“Back from Washington so soon, Aussie?”

“Donald sent me here to be a spy.”

“Welcome home.”

“He said he hated to send anyone to Massachusetts—”It’s a bad place, a bad place,” is how he put it –but he needed to get information.”

“What kind of information?”

“You know how you took Harry and me for a ride one day and parked the car? And we waited in the back seat while you were outside handing out food cards behind your mask? That kind of information.”

“And did you tell Donald?”

“Expect to be arrested any day now.”

“And who’ll feed you then, Aussie?”

“Oh oh, didn’t think of that.”

I left the house early this moment and went to Trader Joe’s for their early morning opening hours for the elderly. I’m not that elderly and I prefer mixing with younger folks, but the lines are shorter at this hour.

Usually I like to chat with the cashier while I pack my bags. This time I stood behind the yellow line while he totaled things up and someone else bagged them. Still, I had a chance to ask them how they are doing and to thank them for working. What would I do without them? What would I do without food?

We have to open things up here. I feel that even though just three days ago the governor confirmed that all schools and childcare centers are shut till summer at the earliest. Around me almost everyone is afraid of opening up too soon, everyone wears masks and almost emphatically keeps distance. “Be safe,” I’m told all the time.

Honestly, I don’t want to be safe anymore. Honestly, I feel that being safe, closing myself up at home and limiting my exposure, is a luxury I can’t afford—not if I want to be a conscious and aware member of the human race. Aware of what? Of being among those who can afford the shutdown because they can work from home or else don’t depend for income on a salary for location-based work.

Someone wrote me from Germany asking if food gift cards are truly what undocumented families need here. In Germany, he wrote, getting food is not an issue; medical care and other things are. I checked around. We have three food pantries in our area; each gives out supplies once a month, so families with 4, 5 and 6 children get only three supplies of food a month. These consist mainly of canned, nonperishable foods; they usually don’t include things like vegetables, fruit, eggs, or fresh meat. A neighboring city has churches giving out various meals (in virus times, mostly sandwiches, though Stone Soup Café gives out full hot meals once a week) but many families can’t get there because they have no cars, essential in this rural area.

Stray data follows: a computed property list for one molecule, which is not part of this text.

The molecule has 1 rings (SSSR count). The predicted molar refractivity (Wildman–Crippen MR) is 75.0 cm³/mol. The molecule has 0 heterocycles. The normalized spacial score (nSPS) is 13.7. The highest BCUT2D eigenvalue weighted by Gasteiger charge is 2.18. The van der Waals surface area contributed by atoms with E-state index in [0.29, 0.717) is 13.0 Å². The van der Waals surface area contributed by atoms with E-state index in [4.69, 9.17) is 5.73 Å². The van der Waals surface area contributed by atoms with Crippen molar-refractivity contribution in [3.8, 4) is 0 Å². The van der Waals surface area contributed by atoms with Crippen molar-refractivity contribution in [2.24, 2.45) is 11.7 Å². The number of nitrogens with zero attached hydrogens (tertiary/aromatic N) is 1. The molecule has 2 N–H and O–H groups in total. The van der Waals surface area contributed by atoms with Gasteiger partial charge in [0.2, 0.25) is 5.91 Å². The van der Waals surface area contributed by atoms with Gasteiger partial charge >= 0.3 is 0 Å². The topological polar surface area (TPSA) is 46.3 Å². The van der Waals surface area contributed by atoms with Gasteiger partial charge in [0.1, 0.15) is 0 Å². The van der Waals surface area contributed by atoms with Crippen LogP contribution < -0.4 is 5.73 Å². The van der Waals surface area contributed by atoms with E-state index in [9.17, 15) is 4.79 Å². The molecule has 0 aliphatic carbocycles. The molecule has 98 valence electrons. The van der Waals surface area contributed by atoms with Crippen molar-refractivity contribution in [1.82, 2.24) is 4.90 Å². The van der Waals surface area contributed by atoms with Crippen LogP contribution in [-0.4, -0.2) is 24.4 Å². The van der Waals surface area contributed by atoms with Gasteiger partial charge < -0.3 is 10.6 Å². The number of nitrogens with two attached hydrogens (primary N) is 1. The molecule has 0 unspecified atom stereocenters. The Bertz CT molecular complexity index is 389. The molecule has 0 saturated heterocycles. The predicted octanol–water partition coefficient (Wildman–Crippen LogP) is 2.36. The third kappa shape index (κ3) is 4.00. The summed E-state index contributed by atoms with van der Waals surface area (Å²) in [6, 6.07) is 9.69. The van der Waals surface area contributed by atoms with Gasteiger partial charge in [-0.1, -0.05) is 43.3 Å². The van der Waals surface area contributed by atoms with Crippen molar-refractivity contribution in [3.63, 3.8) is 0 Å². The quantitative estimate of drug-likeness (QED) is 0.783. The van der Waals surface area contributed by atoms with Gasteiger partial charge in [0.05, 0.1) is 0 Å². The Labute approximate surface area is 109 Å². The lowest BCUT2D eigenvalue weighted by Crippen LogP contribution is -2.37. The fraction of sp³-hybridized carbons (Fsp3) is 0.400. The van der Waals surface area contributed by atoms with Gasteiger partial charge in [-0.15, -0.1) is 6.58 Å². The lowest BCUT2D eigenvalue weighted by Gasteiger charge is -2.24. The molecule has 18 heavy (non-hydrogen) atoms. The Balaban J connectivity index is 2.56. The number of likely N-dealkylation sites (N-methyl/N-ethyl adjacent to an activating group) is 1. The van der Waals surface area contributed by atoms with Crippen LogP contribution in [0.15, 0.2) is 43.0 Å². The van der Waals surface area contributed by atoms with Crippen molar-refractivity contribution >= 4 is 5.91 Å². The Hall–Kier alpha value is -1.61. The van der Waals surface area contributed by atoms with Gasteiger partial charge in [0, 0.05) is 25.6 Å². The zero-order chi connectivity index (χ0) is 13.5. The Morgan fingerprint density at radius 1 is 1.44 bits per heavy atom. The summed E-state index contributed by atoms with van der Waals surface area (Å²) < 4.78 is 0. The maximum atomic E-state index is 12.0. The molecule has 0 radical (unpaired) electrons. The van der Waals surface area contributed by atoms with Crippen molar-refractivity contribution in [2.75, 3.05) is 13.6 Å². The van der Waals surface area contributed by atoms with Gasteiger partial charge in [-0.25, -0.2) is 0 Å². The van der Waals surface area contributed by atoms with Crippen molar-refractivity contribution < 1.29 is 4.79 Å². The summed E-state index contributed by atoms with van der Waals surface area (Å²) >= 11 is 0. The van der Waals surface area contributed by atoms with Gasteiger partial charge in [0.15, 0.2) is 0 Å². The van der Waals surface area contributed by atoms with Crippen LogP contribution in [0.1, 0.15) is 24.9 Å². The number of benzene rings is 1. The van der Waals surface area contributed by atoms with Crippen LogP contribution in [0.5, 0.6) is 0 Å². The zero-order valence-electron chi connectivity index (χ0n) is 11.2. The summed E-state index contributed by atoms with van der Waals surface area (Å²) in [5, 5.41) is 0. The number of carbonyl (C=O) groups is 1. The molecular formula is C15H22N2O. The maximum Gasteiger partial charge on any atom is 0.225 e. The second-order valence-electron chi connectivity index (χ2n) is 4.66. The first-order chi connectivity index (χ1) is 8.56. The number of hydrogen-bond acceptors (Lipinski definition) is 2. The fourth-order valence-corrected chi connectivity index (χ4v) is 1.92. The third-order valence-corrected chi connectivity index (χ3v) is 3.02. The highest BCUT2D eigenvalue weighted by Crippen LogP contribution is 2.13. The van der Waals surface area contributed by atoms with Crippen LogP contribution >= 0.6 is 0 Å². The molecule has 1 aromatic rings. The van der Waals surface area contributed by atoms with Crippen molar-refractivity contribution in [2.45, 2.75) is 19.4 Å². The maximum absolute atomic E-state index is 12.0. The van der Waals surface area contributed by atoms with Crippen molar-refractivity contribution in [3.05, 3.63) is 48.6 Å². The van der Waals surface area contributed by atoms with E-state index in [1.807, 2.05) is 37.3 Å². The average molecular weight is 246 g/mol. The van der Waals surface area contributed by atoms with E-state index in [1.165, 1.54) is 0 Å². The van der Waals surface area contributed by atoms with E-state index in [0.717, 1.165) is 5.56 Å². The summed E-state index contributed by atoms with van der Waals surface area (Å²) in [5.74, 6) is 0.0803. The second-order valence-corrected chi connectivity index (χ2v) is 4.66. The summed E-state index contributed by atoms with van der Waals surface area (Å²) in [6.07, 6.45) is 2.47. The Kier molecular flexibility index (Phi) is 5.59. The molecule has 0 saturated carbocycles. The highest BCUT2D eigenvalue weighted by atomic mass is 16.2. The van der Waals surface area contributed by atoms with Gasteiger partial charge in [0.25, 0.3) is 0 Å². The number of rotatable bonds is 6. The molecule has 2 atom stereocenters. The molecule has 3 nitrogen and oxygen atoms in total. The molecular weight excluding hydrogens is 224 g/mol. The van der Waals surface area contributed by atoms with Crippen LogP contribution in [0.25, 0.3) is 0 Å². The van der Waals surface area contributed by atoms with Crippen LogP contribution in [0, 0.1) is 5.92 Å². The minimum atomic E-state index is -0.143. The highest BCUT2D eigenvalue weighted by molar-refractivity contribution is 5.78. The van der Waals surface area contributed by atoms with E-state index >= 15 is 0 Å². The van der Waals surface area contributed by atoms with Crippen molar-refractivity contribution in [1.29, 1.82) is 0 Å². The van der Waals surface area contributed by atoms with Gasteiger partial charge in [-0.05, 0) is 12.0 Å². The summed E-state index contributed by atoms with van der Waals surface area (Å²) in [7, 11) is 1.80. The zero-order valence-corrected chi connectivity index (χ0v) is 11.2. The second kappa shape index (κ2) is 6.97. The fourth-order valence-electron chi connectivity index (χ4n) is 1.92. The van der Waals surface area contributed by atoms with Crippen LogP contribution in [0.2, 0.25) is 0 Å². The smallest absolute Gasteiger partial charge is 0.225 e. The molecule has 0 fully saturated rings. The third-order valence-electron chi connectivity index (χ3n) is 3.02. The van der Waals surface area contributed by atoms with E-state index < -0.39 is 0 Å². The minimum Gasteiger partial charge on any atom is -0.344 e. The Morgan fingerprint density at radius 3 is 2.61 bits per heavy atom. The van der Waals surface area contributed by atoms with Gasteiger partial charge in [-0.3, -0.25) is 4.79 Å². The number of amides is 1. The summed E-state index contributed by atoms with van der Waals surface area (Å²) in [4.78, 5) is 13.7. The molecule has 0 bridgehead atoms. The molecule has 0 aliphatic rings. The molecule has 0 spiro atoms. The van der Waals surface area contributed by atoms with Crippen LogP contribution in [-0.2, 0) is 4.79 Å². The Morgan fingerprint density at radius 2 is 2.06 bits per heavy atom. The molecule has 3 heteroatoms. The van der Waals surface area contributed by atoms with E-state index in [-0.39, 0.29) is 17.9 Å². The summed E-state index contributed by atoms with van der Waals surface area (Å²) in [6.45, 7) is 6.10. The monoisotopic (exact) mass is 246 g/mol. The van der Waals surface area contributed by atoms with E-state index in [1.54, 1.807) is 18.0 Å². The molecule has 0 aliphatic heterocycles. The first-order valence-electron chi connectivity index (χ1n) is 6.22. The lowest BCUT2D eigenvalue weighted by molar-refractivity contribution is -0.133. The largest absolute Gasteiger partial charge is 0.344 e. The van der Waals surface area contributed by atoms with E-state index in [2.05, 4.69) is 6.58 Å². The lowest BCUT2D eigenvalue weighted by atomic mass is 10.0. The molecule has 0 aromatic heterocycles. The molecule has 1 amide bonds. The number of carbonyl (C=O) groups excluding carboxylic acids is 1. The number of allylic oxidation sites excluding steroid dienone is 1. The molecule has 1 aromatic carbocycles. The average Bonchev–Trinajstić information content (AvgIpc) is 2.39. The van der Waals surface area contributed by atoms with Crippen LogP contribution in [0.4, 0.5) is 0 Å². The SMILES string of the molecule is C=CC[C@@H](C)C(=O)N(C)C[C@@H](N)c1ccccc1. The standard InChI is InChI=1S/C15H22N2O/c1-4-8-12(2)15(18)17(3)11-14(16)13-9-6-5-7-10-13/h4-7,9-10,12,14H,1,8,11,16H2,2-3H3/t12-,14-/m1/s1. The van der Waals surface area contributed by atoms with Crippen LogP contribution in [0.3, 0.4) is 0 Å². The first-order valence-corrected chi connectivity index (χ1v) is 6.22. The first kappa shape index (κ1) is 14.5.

That doesn’t mean they don’t need lots of help with other things, and I’ve talked with Jimena Peraja about how to get them cash to meet other kinds of bills. We agreed to keep the focus on food cards but use some money to help in emergency situations.

I watch workers at grocery and food stores, at medical facilities, the dishwashers and floor cleaners and hospital cooks, not to mention the entire medical profession. I read about the starvation that has already begun in Asian countries, the Chinese factory workers who produced our cheap clothes and household goods, and who now have no jobs so their families barely survive. Migrant workers in Africa and Asia walk home hundreds of miles, emptyhanded, while those who await them are wives and children who need food.

I can’t not see it: To keep me safe, people are starving. Stores, restaurants and hotels shutting down means that I’m safe while millions are out of work. That’s not a price I wish to have paid.

For me, “Be safe” has come to mean: stay home, don’t mix, don’t shop. Holler at every governor who opens up restrictions just a little bit, get puffed up with indignation because your very life feels threatened. And while I’m being safe, children go hungry.

I wish I could see it another way, but I can’t.

“Life doesn’t feel suddenly great because you have a big experience of how we’re all one body,” Bernie used to say. “If anything, that’s when you really start seeing the catastrophes all around. Before you saw them, too, but now you know they’re all you.”

I am ready to be careful, but I won’t live in fear of death. There are people who rushed to New York to help when the pandemic hit. There are also folks who left their homes and hurried like refugees to vacation homes or an island surrounded by clear blue water.

“How are you doing?” I emailed a friend of mine.

“I’m perfectly safe and far away,” he replied.

I don’t want to be far away. I want to be up close and personal, bound and pledged to the human race.

I don’t live in New York; our hospitals haven’t run out of beds. I’d like us to open up with some caution. Promote guidelines on how to bring folks back to work, wear masks everywhere. Those of us who don’t wish to take risks can stay home. I can make my  own decisions about going to restaurants, flying, and traveling. You don’t have to close up the world on my account.

I get it’s different in a dense city. I get it’s different where hospital facilities are inadequate. But a country-wide or even a state-wide ban isn’t effective until we all appreciate the full price being paid—and are ready to pay it ourselves rather than delegating it to others.

I try to remember that, as Charles Eisenstein wrote, “a life saved is actually a death postponed.” When I really face that—that whatever I’m trying to avoid is in the long run inevitable—it restores some perspective.